Blocking brute force
attacks under Linux Using fail2ban
What is Fail2ban ?
Monitors (in daemon mode) or just scans log files (e.g. /var/log/auth.log,
/var/log/apache/access.log) and temporarily bans failure-prone
addresses by updating existing firewall rules. Currently, by
default, supports ssh/apache but configuration can be easily
extended for scanning the other ASCII log files. Firewall rules
are given in the config file, thus it can be adopted to be used
with a variety of firewalls (e.g. iptables, ipfwadm).
In order to run Fail2ban, you need:
Log4py (not needed with >=fail2ban-0.5.2)
You will also need
Parses log files and looks for given patterns.
Executes a command when a pattern has be detected for the same
IP address for more than X times. X can be changed.
After a given amount of time, executes another command in order
to unban the IP address.
Uses Netfilter/Iptables by default but can also use TCP Wrapper
(/etc/hosts.deny) or others firewalls.
Handles log files rotation.
Can handle more than one service (sshd, apache, vsftpd, etc).
Currently this package is available in unstable version you need
to add the unstable source list for your /etc/apt/sources.list
like below and save the file
deb http://mirror.ox.ac.uk/debian/ unstable main
deb-src http://mirror.ox.ac.uk/debian/ unstable main
Now you need to run the following commands
#apt-get install fail2ban
This will install all the dependencies you might not have on the
system (python, iptables, lsb-base).
Once installed, it will be started automatically. The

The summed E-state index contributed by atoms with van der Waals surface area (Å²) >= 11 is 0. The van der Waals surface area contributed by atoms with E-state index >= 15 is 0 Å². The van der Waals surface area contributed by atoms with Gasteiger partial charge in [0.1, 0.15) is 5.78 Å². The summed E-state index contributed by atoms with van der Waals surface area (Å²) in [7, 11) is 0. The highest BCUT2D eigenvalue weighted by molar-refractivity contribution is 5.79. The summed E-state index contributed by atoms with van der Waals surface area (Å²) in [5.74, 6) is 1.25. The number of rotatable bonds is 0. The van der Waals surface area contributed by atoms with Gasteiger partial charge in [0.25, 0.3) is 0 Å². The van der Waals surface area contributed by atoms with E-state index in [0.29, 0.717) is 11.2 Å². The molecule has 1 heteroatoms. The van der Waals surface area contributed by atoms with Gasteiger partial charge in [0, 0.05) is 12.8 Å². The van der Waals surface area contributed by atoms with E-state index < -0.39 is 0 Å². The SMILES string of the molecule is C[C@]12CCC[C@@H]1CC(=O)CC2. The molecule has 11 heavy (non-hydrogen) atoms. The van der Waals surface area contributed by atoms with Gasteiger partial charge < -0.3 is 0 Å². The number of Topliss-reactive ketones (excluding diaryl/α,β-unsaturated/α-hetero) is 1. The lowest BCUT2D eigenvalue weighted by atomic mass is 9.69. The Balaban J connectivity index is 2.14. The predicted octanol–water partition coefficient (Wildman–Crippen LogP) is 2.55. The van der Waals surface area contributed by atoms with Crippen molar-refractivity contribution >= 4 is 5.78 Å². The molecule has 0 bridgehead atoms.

configuration file is located in /etc/fail2ban.conf. It will
enable by default the protection against SSH brute force
attacks. The configuration file contains each available
parameter excellently commented and that should be the only
documentation you will need for fail2ban.
You need to change the following parameters in
maxfailures = number of failures before IP gets banned. Defaults
to 5. I like to lower this to 3
maxfailures = 3
bantime = number of seconds an IP will be banned. If set to a
negative value, IP will never be unbanned (permanent banning).
Defaults to 600 (10 min).
bantime = -1
ignoreip = space separated list of IPís to be ignored by
fail2ban. No default. I like to add my own static management ips
here just in caseÖ
ignoreip = 172.18.0.1
All fail2ban actions are logged and can be reviewed. The log
file is defined using:
logtargets = /var/log/fail2ban.log
The SSH section works perfectly out of the box being aware of
Debian log files names, etc:
Here we can see the log file fail2ban will monitor for SSH
attacks (/var/log/auth.log), the port that will be used to block
the hosts (they will still be able to communicate with other
protocols with our host even after ssh blocking) and also the
regular expressions that will trigger fail2ban.
Besides the SSH section that is enabled by default the
configuration file contains other usable sections for other
programs (you just have to enable them as they default to
disabled): SASL, Apache, Apache Attacks, VSFTPD, PROFTPD. This
can also be the starting point for writing your own rules
targeted for any program you might need.
Here are the iptables definitions that will actually block the
fwstart will create when starting the program for each of the
defined active sections a different iptables chain. This will be
called fail2ban-(name_of_section), for ex: fail2ban-SSH,
On program exit these chains are deleted. There is no
persistence in fail2ban. If for any reason the program is
restarted it will rescan the log files for failed attempts (only
events newer then findtime - def 600) and it will add them to
the active list. This is not at all a big limitation and you
are aware that if you restart the program you will start
fresh.The action that is taken when a host is banned will just
add a new iptables rule in the program chain that will drop the
traffic for the attacker.